I don't know about "oft-cited", because I haven't actually seen any cited. But distinguishing these standard electric assist bicycle from the "electric trail bikes" that have been round for a while, I can guess some of the advantages compared to an unpowered MTB:
For the Rider/Purchaser (not necessarily the same person)
- ability to ride places they couldn't otherwise get to
- more ride options with a fitter partner ("together time" in many couples)
- unique bike. For a while at least, no-one else is like to have one of these.
- easier riding. You can stay unfit, but still go mountain biking
- for off road touring, ability to carry/tow more gear
For the manufacturer
- more profitable, because it's a small market niche
- less competition
- opportunity to "lock in" retailers by requiring brand-specific parts and test equipment
- easier vertical integration via the same mechanism (more of the parts are from one manufacturer.
I suspect the market for basic, obvious MTeB's is more couples and families, allowing them to go out for a ride together that's more interesting than just easy laps around a well-formed trail in a park.
Of course, none of this is actually new. The first power assist mountain bike I saw had a bunch of lead-acid batteries bolted to an early mountain bike, and that would have been before 1990. I've been seeing what look like reasonably capable MTeB's in catalogues and online for quite a few years.
The slow change I'm seeing is that there are more "MTB parks" and so on with very easy trails, so it's more realistic for someone who rides with assist on the road to also ride the easier trails. The technology is also there now to conceal the motor to a large extend, reducing the reluctance of unfit people to buy one and go out riding with their fitter mates. At some point that tech crosses over with outright cheating in races, which we're also seeing more of now.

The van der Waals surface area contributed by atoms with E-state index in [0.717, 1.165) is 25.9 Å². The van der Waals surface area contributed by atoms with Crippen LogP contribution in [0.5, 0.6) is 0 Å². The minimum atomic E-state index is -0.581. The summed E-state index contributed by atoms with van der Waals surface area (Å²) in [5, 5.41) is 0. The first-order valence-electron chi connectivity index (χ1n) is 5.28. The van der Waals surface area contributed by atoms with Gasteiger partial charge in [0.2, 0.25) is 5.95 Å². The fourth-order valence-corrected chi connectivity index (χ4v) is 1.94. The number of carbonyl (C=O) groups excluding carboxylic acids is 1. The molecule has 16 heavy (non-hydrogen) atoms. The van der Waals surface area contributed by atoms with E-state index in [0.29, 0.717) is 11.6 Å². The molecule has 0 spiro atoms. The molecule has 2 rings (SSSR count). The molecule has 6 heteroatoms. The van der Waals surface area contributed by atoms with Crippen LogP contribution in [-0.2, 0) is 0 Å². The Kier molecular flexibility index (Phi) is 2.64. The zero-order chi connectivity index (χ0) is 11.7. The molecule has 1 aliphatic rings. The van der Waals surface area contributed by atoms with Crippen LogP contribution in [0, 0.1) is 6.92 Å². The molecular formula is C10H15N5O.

What we have been seeing for a while is "electric trail bikes" sold as "electric mountain bike", with the huge benefit over a petrol "trail bike" is that the former doesn't need registration and can often be ridden in areas where motor vehicles are banned. This is also why they're controversial with many MTB people, as they allow silent, very fast, and unexpectedly heavy bikes to use MTB tracks.
There are two differences between those and power assisted bicycles though. Bicycles in most countries are limited to 200W or 250W, where trail bikes are usually 1kW or more. The second is the key "assist" word. The bicycle can be ridden without power assistance, the motorbike can't be. That makes the difference between an "electric mountain bike" and a power assisted bicycle pretty simple - if it's under 250W and you can ride without the motor, it's a bicycle.
There was a case in NSW where a cop told someone on a "pedal scooter" (looks like a motor scooter, has pedals sticking out the sides) to turn the motor off and pedal it a few hundred metres, which the rider was unable to do. Ticket issued, court case lost.